Father Sean Fortune and the Other Victims

Peter Bennett had looked after the priest’s house in New Ross for three years when he was called by telephone at midnight. Peter was terrified to hear the voice. He reached for the phone, but it had stopped ringing. Later, it rang once more. This time, an automated Eircom voice told Peter that a new message had been received. Father Fortune had told Peter not to come in the following day. Then Fr Fortune called Peter again.

The young man’s suicide attempt sparked widespread attention. While the priest died peacefully, he had left behind several victims, some of whom have come forward to tell the police of the abuse they suffered. Eight young men claimed that Father Fortune had abused them sexually. They will forever remain “alleged victims” of the priest. But what about the other victims? Will they ever be able to get justice? Only time will tell.

When O’Gorman returned home, it was not legal to practice homosexuality in Ireland, so his family suspected Father Fortune of abusing them. The church protected him from prosecution as he had been praised in the new bishop of Ferns and Pope John Paul II visited the country. A third of Ireland’s population came to Dublin that day in solidarity with O’Gorman’s loved ones.

Fortune was accused of sexual abuse. Fortune fought for years to have the charges dropped. Fortune argued that the charges were unjustified because of the time involved. He then resumed his work at the National Association of Community Broadcasting. In the years that followed, the scandal continued. The man eventually barricaded himself in a tiny house in County Wexford, Ireland, and committed suicide. As a result, the scandal prompted more victims to come forward.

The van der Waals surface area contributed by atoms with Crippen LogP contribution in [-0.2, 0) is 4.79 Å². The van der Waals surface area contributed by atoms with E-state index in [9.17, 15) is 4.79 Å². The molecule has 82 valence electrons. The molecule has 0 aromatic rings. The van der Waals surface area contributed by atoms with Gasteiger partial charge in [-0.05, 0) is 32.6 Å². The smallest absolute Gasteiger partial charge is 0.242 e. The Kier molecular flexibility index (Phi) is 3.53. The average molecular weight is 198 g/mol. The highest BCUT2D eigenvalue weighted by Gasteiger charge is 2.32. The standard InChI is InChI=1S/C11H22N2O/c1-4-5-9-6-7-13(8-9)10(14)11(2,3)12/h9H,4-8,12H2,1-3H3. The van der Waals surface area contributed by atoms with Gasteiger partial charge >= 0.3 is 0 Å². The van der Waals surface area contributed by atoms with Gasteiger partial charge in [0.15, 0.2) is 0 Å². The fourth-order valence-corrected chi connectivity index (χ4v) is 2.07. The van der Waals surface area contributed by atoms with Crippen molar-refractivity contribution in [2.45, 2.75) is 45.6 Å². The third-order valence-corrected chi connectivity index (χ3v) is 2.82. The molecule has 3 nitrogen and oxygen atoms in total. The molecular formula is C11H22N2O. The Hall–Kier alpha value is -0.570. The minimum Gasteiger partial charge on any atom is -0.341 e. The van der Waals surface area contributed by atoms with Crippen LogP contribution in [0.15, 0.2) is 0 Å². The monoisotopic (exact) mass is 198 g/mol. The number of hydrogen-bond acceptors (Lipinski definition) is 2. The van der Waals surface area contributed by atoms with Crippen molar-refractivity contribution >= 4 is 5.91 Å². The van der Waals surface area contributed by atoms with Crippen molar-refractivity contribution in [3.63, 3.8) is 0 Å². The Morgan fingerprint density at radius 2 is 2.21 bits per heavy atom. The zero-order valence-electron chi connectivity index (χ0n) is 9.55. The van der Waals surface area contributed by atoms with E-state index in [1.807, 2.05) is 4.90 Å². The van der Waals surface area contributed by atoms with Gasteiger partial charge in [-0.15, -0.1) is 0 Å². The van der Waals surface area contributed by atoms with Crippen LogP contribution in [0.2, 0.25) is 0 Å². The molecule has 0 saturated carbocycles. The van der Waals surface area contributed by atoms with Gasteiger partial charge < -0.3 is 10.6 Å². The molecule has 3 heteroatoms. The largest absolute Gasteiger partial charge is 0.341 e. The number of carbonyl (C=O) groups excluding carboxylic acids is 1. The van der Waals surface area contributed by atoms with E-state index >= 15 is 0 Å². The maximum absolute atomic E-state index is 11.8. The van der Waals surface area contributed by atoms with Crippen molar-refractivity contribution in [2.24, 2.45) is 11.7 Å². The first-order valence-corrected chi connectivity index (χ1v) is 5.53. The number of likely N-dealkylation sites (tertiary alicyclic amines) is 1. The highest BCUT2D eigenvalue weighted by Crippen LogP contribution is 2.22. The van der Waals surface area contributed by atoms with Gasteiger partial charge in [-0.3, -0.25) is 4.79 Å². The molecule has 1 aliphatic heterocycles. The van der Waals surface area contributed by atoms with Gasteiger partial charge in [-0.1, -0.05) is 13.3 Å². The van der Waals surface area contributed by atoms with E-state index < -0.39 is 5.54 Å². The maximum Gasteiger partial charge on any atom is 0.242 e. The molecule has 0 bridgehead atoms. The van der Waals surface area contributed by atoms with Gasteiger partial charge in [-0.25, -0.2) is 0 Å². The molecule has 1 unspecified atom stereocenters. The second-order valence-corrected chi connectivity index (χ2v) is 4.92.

O’Gorman also claims that the church did not do enough to prevent the abuse of children, but did not try to remove Fr Fortune from his post. This is false. Although Bishop Comiskey resigned due to the scandal, the Church did not attempt to remove him. But the Church is making a major concession, and it’s now paying the Irish government a record $110 million in settlements.

Fortune spent his first year in ministry at Holy Rosary Church, Belfast, after his ordination. He also visited Nazareth House, but he was known for being unruly. He was banned from working with the CBSI after one of his scout troop members accused him of sexually assaulting him and others. He committed suicide while he waited for his trial. This was the first sign of trouble for Fortune.

The Irish Catholic Priest, Father Sean Fortune, was a rapist who sexually abused at least 29 boys in County Wexford. His crimes were never prosecuted and he committed suicide to prevent the charges being brought against him. Yet, the Diocesan authorities were aware of his rapes before he was ordained. It is not yet clear if the church will re-investigate this priest’s record.

Father Sean Fortune and the Other Victims
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